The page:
I sat down today to reorganize my planner binder for the new year. I am always trying to simplify what I carry around, so it’s getting lighter and lighter. Here is what is in my binder now:
1. My in/out folder — a place to temporarily store papers
2. A two-page monthly calendar for the year
3. A pocket divider for projects I work on away from home
4. A pocket for classes I am taking
5. A pocket for my planning forms
6. A pocket for travel information
7. A divider for contact addresses
8. A divider for lists
It’s the last one, lists, that caused me to pause and wonder if it was essential. I decided “yes,” because of the two lists I still want to keep close at hand. The first is my daughter’s sophomore honors English reading list. I have read some terrific books from that list. It’s a great reference for future reads. I use it when I’m on the road and needing a good book. Sure, I could scan it and make it digital, but I like checking them off with a pencil.
The second list is dated: May 11, 1996. It is titled:”The Purpose of My Life.” I’m not sure what prompted me to write that list but it dates back to the time when I was just beginning to understand how to support my brain to get things done. Because of my severe executive functioning deficits, I had been floundering, feeling deep inside that I was a procrastinating underachiever—a failure. I was struggling just to manage the mundane aspects of life, which often eluded me.
That day in May, seventeen years ago, I sat down and typed up twelve sentences, each beginning with the words “I want…” It was not a list of “things” I wanted. It was more a list of the person I wanted to be, what I wanted my time on earth to represent, how I wanted to act. It was how I wanted to remember living.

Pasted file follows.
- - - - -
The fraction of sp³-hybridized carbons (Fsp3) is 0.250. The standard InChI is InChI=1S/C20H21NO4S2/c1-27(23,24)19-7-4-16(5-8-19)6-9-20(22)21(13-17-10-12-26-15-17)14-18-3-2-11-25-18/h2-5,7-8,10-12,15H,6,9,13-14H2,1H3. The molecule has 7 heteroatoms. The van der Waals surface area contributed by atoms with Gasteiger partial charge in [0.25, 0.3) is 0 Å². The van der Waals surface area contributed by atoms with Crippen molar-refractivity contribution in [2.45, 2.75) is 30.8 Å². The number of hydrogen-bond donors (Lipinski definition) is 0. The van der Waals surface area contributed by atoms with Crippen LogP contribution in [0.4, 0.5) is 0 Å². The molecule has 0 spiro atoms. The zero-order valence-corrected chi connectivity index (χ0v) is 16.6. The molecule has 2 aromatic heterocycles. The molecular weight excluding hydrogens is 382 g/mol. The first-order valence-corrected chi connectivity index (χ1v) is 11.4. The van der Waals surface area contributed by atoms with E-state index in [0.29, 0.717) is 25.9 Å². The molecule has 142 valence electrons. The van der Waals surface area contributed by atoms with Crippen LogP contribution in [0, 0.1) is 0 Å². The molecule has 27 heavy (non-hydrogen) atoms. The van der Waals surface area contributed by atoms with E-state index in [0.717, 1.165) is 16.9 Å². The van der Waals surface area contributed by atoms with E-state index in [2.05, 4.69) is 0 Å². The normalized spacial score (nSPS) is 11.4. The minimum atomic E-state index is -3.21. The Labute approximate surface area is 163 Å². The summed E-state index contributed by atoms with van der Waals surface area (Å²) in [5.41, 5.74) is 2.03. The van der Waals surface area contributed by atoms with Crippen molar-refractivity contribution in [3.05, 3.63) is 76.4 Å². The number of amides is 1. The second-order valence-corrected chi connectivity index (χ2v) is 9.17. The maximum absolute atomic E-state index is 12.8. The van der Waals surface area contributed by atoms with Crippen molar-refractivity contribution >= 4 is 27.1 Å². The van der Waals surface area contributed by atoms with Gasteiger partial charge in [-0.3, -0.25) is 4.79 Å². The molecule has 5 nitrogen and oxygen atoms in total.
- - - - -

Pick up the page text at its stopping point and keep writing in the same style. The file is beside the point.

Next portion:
Reading the list today, I am impressed with the clarity and boldness I expressed in those wants, especially considering my low levels of self-esteem at that time. When I wrote those sentences they were “dream” wants. I was not experiencing having those wants as a reality in my life.
I have kept that list in my planner all of those years. Perhaps just once a year I will stumble across it and read it again. When I do, I’m always very very proud of myself because over those seventeen years I have become more and more the woman I so wanted to be. That’s why I keep this list close by me. It guides my daily choices whether I look at it or not. While not at 100% for every one of those wants, I live my purpose.
I want my life to represent giving, service to my family, my friends, my community, the planet. I want to share my skills and gifts with others, to empower others to live life fully. I want to live my own life fully with joy and constant learning.
I really recommend that you too, pause, reflect, and write down the purpose of your life. There is such power in writing it down and keeping it close. Purpose guides my time management choices. And research tells us that living with purpose is a key to happiness.
Marydee Sklar is the president of Executive Functioning Success and the creator of the Seeing My Time Program®. She is an educator and author of three books on executive functions, as well as a trainer and speaker. Marydee has more than twenty years of experience working with students and adults with executive function challenges.